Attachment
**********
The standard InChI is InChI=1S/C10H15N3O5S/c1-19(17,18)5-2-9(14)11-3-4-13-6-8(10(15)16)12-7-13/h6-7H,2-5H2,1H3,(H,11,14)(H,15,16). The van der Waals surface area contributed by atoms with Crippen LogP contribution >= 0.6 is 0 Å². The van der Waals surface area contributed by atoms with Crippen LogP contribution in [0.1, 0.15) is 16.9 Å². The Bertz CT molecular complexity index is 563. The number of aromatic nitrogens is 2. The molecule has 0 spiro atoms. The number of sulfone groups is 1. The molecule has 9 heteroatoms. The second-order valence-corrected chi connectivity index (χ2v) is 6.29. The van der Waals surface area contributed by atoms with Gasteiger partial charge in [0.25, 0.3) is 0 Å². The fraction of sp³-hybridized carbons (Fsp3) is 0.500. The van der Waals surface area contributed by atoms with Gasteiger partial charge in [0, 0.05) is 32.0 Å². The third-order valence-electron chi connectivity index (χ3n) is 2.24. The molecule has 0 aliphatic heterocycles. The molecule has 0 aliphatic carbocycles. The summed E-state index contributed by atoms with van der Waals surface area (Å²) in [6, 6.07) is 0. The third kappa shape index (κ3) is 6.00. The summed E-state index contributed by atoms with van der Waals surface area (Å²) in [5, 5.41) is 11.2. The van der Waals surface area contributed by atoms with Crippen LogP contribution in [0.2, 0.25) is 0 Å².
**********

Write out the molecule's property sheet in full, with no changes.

The standard InChI is InChI=1S/C10H15N3O5S/c1-19(17,18)5-2-9(14)11-3-4-13-6-8(10(15)16)12-7-13/h6-7H,2-5H2,1H3,(H,11,14)(H,15,16). The van der Waals surface area contributed by atoms with Crippen LogP contribution >= 0.6 is 0 Å². The van der Waals surface area contributed by atoms with Crippen LogP contribution in [0.1, 0.15) is 16.9 Å². The Bertz CT molecular complexity index is 563. The number of aromatic nitrogens is 2. The molecule has 0 spiro atoms. The number of sulfone groups is 1. The molecule has 9 heteroatoms. The second-order valence-corrected chi connectivity index (χ2v) is 6.29. The van der Waals surface area contributed by atoms with Gasteiger partial charge in [0.25, 0.3) is 0 Å². The fraction of sp³-hybridized carbons (Fsp3) is 0.500. The van der Waals surface area contributed by atoms with Gasteiger partial charge in [0, 0.05) is 32.0 Å². The third-order valence-electron chi connectivity index (χ3n) is 2.24. The molecule has 0 aliphatic heterocycles. The molecule has 0 aliphatic carbocycles. The summed E-state index contributed by atoms with van der Waals surface area (Å²) in [6, 6.07) is 0. The third kappa shape index (κ3) is 6.00. The summed E-state index contributed by atoms with van der Waals surface area (Å²) in [5, 5.41) is 11.2. The van der Waals surface area contributed by atoms with Crippen LogP contribution in [0.2, 0.25) is 0 Å².